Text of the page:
Dog Training 911

posted May 27th, 2013 by
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by Mary Green

Q I would love to be able to take my dog for a walk, but he pulls on the leash so bad he chokes himself! How do I stop this?

A Teaching loose leash walking is especially challenging when your dog is already a committed puller. Sometimes the best way to start is to make a change in equipment. Today there are a number of dog harnesses on the market that are specifically designed as no-pulling, or anti-pulling, harnesses.

Traditional harnesses did a good job of taking pressure off of the dog’s throat and distributing pressure across the whole chest but did nothing to discourage pulling. In fact, they make pulling much more comfortable. Over the last decade, there have been many advances in no-pull harnesses.

The Whole Dog Journal™ reviewed various no-pull harnesses in the October 2012 issue, listing their top picks. One pick for being simple and economical is the SENSE-ible harness, which is one that we recommend to our K9 Manners & More clients.

A no-pulling harness can help you control the front end of the dog without causing him pain or discomfort. Using a no-pull harness is definitely a management tool, and if you are using it as such without teaching the dog (with positive reinforcement), to walk calmly with you, he will eventually learn to pull against the harness as well.

Collars such as choke chains and prong collars might help stop the dog from pulling, but there are reasons why we do not recommend them. They are not easy to use without causing damage to a dog’s throat, trachea, tonsils, and perhaps, thyroid. In some cases, they actually increase a dog’s reactivity or aggression while on leash. Here are some of our tips for teaching loose leash walking:

• If he is pulling, we are not moving! Just stand still for a second, and then do something to get your dog’s attention. Move forward once he has reoriented toward you.

• Lure/Reward! Have treats in your hand and lure him along where you want him to be. Every few steps he gets a treat. After you’ve done that a few times, he will know that’s where the good stuff is, and you can reinforce him for staying close.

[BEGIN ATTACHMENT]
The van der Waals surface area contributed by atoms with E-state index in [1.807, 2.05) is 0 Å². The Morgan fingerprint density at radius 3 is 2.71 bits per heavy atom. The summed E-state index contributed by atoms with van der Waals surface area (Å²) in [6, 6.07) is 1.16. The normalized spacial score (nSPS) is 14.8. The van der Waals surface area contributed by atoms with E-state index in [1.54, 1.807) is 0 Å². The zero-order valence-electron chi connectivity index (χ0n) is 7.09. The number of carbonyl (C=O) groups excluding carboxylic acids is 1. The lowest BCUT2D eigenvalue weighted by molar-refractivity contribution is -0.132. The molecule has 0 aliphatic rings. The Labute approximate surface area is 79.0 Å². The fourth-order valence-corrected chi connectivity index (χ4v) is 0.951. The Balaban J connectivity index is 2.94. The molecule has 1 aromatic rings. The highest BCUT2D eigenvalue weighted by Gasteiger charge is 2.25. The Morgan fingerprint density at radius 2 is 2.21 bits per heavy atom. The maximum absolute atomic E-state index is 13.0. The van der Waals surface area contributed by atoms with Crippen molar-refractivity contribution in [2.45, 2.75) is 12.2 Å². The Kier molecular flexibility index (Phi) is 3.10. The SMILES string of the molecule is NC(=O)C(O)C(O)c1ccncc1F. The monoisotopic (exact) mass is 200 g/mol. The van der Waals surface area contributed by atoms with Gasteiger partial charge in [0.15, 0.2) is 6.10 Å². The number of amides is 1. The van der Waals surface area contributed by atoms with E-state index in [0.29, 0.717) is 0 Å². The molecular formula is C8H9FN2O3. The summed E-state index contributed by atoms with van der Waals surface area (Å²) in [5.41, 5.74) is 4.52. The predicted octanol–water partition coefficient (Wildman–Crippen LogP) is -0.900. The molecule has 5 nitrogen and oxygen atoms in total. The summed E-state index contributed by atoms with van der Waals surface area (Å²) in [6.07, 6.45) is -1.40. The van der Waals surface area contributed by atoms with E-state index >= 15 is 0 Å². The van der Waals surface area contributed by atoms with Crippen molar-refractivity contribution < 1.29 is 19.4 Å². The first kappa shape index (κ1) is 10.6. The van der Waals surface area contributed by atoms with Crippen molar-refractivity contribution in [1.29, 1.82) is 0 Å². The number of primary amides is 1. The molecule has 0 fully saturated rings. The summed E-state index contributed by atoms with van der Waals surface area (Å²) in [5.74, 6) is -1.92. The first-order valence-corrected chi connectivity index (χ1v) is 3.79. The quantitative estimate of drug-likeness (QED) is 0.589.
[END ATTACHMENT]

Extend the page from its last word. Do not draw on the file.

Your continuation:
• If he pulls out ahead of you, stop. Then lure him so he is facing you; then lure him toward you (still facing you); then lure him around to your side. Feed the treat at your side.

• Be interesting and a little unpredictable on a walk! Walk in a circle, do some about face turns, stop and sit, etc.

• Take time to smell the roses! Or maybe smell the mailboxes? Stop frequently and let your dog enjoy a sniffing opportunity! Walks should be fun and interesting for both you and your dog.

Q Why does my dog seem friendly one minute, wanting to make friends with another dog, and the next minute wants to fight?

A Goodness, I wish I had a perfect answer for this question! The truth of the matter is that we just don’t know. It often seems that the snarky behavior came out of the blue. Some dogs are snarky at times with dogsthey know really well and usually get along with. Others are reactive only to dogs they don’t know.

Here are some points to ponder:

On leash/off leash: Many dogs are just fine with other dogs while off leash, and are reactive only when on leash. Reasons could include prior experience of being attacked while on the leash, making flight not an option.

Or perhaps some were collar corrected for sniffing other dogs, so they now associate the presence of another dog with a correction coming. Another reason I see for dogs to react while on leash is that they have been subjected to improper greeting by dogs, and their owners have “made” them tolerate it. So they want to warn off a potential improper greeter!

Resource guarding of their important human: I do think some dogs are just not comfortable with a dog coming too close to their beloved. Or maybe just too close to their stash of treats!

Prior bad experience: Some dogs react only to a certain breed, type or look of dog. It could be because of history of a bad experience.

Reaction of the other dog: There is a split second where dogs decide how the encounter is going to go; play, fight or retreat. They really are great at conflict resolution, and the vast majority of encounters do not result in fights. Frustration: Dogs that play with other dogs a lot may be frustrated on leash because they are not going to play.

Cues and signals from the owner: We can trigger a reaction in so many ways—tugging or jerking back on the leash, speaking sharply, tensing up or holding our breath. Our dogs are so attuned to us that they might sense danger because our hearts are beating faster, and we are breathing rapidly. And, since we are afraid our dog might act aggressively, we do all of these things!

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